(edit conflict) To be honest, the decibel system is the logarithmic measuring system of signals compared to some reference. dBov, dBfs, etc. are just different ways of specifying what the reference is. They should probably all be merged with and redirected to decibel. --Selket Talk 21:15, 16 March 2007 (UTC)
Decibel is a huge article that needs to be split. It already has summaries of each of the units, but many have enough detail to merit their own articles. dBFS, dBov, dBO are all essentially the same thing, though. — Omegatron 23:43, 16 March 2007 (UTC)

Relationship to analog levels[edit]

Though any relationship to analog levels is of course arbitrary, there are apparently standards for certain types of equipment:

  • In Digital-Analogue conversion, a number of different conversion levels have become more-or-less standard. The EBU (European Broadcasting Union) have defined 0dBFS digital to mean +18dBu analogue after conversion. The USA prefers that 0dBFS = +24dBu because that provides 20dB headroom above 0VU. A few dissidents prefer +25dBu as that's 1dB better than +24...........

    CD players have evolved a standard output of 2v analogue for 0dBFS, but as far as I'm aware, there is no official standard for this.

    — [1]


Gentlemen, Wikipedia can not establish conventions, only cite them. I was in favor of deleting the external links from the dBFS page simply because they didn't add further value to the meaning of the term (Sorry Omegatron), and the websites providing "reference", well, someone else can argue that his/her website have a better definition (Even though it would be in essence the same) and therefore should be also listed. With that logic, soon enough , you'll see 1000 links from websites explaining the same meaning on and on. When does it stop?

And who has the "authority" to decide who's in and who's out. It just doesn't make any sense. My point is use the KISS principle .

So again, I would like to see a dB page listing all the possible known derivatives like dBFS in one page, as a simple solution. Evinatea 02:19, 17 March 2007 (UTC)

That page is Decibel#Typical_abbreviations. — Omegatron 03:33, 17 March 2007 (UTC)

You created the dBFS page knowing that there was a dB page with all the derivatives? You know what? Do whatever you want. Evinatea 14:35, 18 March 2007 (UTC)

Of course. What's the problem? — Omegatron 21:27, 18 March 2007 (UTC)
For the record, this is a perfectly normal way to organize articles, similar to Wikipedia:Summary style. — Omegatron 14:33, 19 March 2007 (UTC)

dBFS vs full scale[edit]

Could someone please explain the difference between dBFS and Full scale? Are they the same thing? Should they be merged?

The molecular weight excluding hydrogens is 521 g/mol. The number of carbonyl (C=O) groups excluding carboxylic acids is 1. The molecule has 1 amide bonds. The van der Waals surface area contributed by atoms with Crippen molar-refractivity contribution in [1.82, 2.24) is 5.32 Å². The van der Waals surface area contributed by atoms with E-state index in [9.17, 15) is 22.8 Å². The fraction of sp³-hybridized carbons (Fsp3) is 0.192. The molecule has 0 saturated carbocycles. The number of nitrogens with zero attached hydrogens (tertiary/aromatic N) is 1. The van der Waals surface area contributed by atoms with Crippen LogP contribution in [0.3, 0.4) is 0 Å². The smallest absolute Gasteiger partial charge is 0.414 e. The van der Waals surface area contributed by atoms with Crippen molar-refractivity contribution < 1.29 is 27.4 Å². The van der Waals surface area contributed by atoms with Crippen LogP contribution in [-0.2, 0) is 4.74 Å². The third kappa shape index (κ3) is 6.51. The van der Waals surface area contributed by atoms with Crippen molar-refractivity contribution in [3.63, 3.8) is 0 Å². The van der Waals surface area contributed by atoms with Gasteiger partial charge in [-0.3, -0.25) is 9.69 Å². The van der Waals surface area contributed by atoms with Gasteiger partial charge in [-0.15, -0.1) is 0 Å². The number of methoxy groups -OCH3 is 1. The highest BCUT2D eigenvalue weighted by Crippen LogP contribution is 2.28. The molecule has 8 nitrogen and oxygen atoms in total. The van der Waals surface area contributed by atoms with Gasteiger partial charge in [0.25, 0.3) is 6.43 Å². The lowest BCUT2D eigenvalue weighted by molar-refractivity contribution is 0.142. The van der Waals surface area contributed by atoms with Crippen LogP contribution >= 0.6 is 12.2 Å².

Straussian (talk) 14:13, 30 December 2007 (UTC)

"Full scale" includes analog signals while "dBFS" does not. Inclusion of the other topic in "See Also" is probably enough. Binksternet (talk) 02:11, 31 December 2007 (UTC)

"A signal that reaches 50% of the maximum level would peak at -6 dBFS" - huh?[edit]

Is this statement correct? If the reference value is L, 50% of maximum level will be 0.5L, so the level will be: 10log(0.5L/L) = 10log(0.5) = -3.01 (approx). Am I right? —Preceding unsigned comment added by 203.161.71.242 (talk) 11:29, 24 May 2010 (UTC)

You are getting -3.01 because you are using a natural logarithm instead of a base 10 logarithm, but that statement is still poorly explained. The varying conventions mean that a measurement in dBFS can't be as abstract as the example implies. If the example signal is arbitrary and the convention is unknown, then you can't say accurately that the highest peak will be at -6dBFS. "Maximum level" doesn't mean anything. Radiodef (talk) 19:03, 8 November 2012 (UTC)
Actually, my bad. The log button on the calculator I used did not label the base and I assumed that meant base e. That is what I get for blindly punching numbers in and not reading the documentation. In any case, power = coefficient of 10, amplitude = coefficient of 20. RMS is still a measure of amplitude, and still uses 20. My observation is that level is not a technical term and peak is not a generality. They are really only put together on meters, and most meters only tell you half of what they are actually doing. Radiodef (talk) 01:33, 10 November 2012 (UTC)
You're using a power equation. The equation for level is 20log(0.5). See Decibel#Field_quantities. -—Kvng 18:27, 12 November 2012 (UTC)